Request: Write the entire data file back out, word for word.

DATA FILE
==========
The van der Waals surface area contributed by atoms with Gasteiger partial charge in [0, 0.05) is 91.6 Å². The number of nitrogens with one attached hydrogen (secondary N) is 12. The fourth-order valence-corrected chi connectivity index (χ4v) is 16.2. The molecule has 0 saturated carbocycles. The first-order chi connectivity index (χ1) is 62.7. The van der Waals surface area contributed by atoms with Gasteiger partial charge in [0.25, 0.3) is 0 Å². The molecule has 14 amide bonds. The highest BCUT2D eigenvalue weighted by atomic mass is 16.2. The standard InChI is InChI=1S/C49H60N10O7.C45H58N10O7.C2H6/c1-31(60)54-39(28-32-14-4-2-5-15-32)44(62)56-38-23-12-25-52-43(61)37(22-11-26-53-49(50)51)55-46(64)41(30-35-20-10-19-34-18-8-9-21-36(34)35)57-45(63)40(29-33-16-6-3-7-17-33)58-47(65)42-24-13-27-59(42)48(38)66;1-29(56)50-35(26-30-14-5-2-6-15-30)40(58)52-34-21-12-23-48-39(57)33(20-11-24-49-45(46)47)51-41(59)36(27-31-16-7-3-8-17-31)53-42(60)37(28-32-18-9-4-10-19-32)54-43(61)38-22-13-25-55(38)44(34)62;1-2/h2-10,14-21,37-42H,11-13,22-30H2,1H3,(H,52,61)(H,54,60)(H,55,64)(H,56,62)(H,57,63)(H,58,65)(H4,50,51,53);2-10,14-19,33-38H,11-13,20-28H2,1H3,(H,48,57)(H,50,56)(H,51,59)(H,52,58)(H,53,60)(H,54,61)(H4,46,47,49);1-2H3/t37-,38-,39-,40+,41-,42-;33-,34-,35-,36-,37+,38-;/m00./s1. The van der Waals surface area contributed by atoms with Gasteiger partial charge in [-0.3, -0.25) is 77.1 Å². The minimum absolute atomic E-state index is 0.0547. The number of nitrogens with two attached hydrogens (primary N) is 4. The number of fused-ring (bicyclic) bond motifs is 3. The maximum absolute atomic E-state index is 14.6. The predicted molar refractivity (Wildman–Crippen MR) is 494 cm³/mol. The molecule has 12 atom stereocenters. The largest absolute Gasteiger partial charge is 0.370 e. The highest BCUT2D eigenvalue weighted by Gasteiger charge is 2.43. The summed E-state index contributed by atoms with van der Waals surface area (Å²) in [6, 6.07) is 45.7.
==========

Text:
The van der Waals surface area contributed by atoms with Gasteiger partial charge in [0, 0.05) is 91.6 Å². The number of nitrogens with one attached hydrogen (secondary N) is 12. The fourth-order valence-corrected chi connectivity index (χ4v) is 16.2. The molecule has 0 saturated carbocycles. The first-order chi connectivity index (χ1) is 62.7. The van der Waals surface area contributed by atoms with Gasteiger partial charge in [0.25, 0.3) is 0 Å². The molecule has 14 amide bonds. The highest BCUT2D eigenvalue weighted by atomic mass is 16.2. The standard InChI is InChI=1S/C49H60N10O7.C45H58N10O7.C2H6/c1-31(60)54-39(28-32-14-4-2-5-15-32)44(62)56-38-23-12-25-52-43(61)37(22-11-26-53-49(50)51)55-46(64)41(30-35-20-10-19-34-18-8-9-21-36(34)35)57-45(63)40(29-33-16-6-3-7-17-33)58-47(65)42-24-13-27-59(42)48(38)66;1-29(56)50-35(26-30-14-5-2-6-15-30)40(58)52-34-21-12-23-48-39(57)33(20-11-24-49-45(46)47)51-41(59)36(27-31-16-7-3-8-17-31)53-42(60)37(28-32-18-9-4-10-19-32)54-43(61)38-22-13-25-55(38)44(34)62;1-2/h2-10,14-21,37-42H,11-13,22-30H2,1H3,(H,52,61)(H,54,60)(H,55,64)(H,56,62)(H,57,63)(H,58,65)(H4,50,51,53);2-10,14-19,33-38H,11-13,20-28H2,1H3,(H,48,57)(H,50,56)(H,51,59)(H,52,58)(H,53,60)(H,54,61)(H4,46,47,49);1-2H3/t37-,38-,39-,40+,41-,42-;33-,34-,35-,36-,37+,38-;/m00./s1. The van der Waals surface area contributed by atoms with Gasteiger partial charge in [-0.3, -0.25) is 77.1 Å². The minimum absolute atomic E-state index is 0.0547. The number of nitrogens with two attached hydrogens (primary N) is 4. The number of fused-ring (bicyclic) bond motifs is 3. The maximum absolute atomic E-state index is 14.6. The predicted molar refractivity (Wildman–Crippen MR) is 494 cm³/mol. The molecule has 12 atom stereocenters. The largest absolute Gasteiger partial charge is 0.370 e. The highest BCUT2D eigenvalue weighted by Gasteiger charge is 2.43. The summed E-state index contributed by atoms with van der Waals surface area (Å²) in [6, 6.07) is 45.7.